West African bishops meet in Burkina Faso against backdrop of jihadist terror

Categories: News, The Suffering Church

THE THIRD PLENARY Assembly of the bishops of West Africa took place May 13-20, 2019 in Ouagadougou, the capital of Burkina Faso. The country has been hard hit by terrorism; in May alone, 15 Catholics—including a priest, Father Simeon Yampa—were killed in suspected jihadist attacks. Bishop Martin Happe, a native of Germany who heads the Diocese of Nouakchott in Mauritania, took part in the assembly of bishops. He spoke with Aid to the Church in Need (ACN):

How did the bishops react to the spate of killings?

Funeral of Father Simeon Yapa

Bishop Martin Happe: In spite of these dramatic events, more than a hundred bishops came to Burkina Faso. It was a sign of encouragement for the Church and the entire country. There is violence throughout the region. Islamist fundamentalists are trying to stir up conflict between ethnic groups and between Christians and Muslims. It must also be said that most of the victims of this wave of violence are Muslims.

What makes the Christians a target for terrorists?
I worked in Mali for 22 years, mostly in the northern part of the country. The Islamists began specifically targeting the small Christian minority there. However, up to 160,000 Muslim refugees from Mali have sought refuge in Mauritania. These Muslims are also considered “heretics” by Islamists because they are not followers of Wahhabism and fundamentalist Islam. Of course, for the terrorists, non-Muslims are far worse. That is why they specifically target Christians.

Is religious fanaticism the only driver of persecution?
Religious fanaticism is often just an excuse. Everything revolves around natural resources and political power. It is a very complex issue.

How do the Christians react to the terrorism?
Over the last few days, both the West African bishops and the government in Burkina Faso have spoken out clearly: ‘we will not let them divide us. They will not be able to separate us into warring religious and ethnic groups.’ Because that is exactly what the terrorists want to see happen.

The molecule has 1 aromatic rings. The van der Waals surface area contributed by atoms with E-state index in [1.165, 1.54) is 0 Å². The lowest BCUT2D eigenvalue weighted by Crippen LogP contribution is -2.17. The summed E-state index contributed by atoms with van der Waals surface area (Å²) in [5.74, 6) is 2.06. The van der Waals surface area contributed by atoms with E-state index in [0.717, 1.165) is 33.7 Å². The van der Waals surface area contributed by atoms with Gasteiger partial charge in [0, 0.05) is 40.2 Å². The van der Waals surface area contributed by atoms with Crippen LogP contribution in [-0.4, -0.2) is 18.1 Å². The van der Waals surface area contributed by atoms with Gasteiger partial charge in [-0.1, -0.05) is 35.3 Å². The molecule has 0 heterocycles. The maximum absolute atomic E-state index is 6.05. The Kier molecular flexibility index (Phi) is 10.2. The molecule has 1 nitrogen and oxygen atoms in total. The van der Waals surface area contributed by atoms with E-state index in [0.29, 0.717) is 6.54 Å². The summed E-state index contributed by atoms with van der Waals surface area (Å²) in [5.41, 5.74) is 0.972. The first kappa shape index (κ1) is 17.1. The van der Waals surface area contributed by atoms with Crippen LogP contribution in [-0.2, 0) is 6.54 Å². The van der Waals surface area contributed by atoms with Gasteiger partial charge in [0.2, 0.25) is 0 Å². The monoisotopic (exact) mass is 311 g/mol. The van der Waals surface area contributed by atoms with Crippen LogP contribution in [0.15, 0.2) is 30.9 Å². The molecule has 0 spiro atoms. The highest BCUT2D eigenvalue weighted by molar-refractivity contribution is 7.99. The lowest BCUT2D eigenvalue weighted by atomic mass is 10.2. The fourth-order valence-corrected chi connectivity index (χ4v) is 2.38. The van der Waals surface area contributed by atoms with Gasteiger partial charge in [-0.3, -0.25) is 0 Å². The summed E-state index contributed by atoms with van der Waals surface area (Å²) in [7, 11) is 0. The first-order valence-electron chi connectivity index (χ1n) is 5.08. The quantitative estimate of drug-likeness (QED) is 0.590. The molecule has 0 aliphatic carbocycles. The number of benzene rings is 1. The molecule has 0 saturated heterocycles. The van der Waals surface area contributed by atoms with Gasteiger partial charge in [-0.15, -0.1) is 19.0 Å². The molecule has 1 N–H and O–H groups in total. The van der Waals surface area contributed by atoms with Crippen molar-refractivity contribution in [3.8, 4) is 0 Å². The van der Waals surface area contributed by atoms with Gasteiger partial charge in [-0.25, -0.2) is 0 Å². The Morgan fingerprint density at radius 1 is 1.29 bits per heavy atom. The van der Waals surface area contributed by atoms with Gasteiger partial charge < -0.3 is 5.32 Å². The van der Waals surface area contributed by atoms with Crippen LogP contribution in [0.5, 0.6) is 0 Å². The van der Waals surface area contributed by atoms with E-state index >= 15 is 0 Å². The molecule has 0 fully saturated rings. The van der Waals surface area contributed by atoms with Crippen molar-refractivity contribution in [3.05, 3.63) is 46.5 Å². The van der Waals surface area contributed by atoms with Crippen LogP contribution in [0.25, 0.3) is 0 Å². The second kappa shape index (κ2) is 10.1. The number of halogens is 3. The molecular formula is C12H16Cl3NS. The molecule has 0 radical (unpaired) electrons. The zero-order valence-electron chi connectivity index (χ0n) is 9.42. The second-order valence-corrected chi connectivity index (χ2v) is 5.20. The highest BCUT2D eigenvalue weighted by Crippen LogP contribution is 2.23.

Are moderate Muslims given opportunities to state their views?
That is a key point. The concluding statement issued by the assembly called on religious leaders to work together towards mutual goals. We have to unite and take a clear stand: Those who kill in the name of God cannot proclaim themselves to be God’s messengers. We have to promote this solidarity among faith groups, which already exists. It is the only tool we have to combat violence.

What is the situation in Mauritania, where Catholics are a tiny minority?
In Mauritania, the government and people set great store by the fact that theirs is an Islamic and not an Islamist republic. Islamism is strictly monitored. Attacks have been planned, but these were thwarted before they could be carried out. As a Catholic bishop, I travel all over the country and I am not afraid. However, I do not know how long this will last.

What can Christians in the West do?
Show solidarity—that is very important. The Church in Mauritania, for example, is miniscule, numbering only some 4000 Catholics. There is only one diocese. It is very important that we receive visits and that people show interest, keep themselves informed and pray for us.

For almost 25 years ACN has been supporting the Church in Mauritania. Presently, in addition to covering living expenses for priests and religious, ACN is co-financing the repair of the Cathedral of Saint Joseph in Nouakchott.

—Volker Niggewöhner

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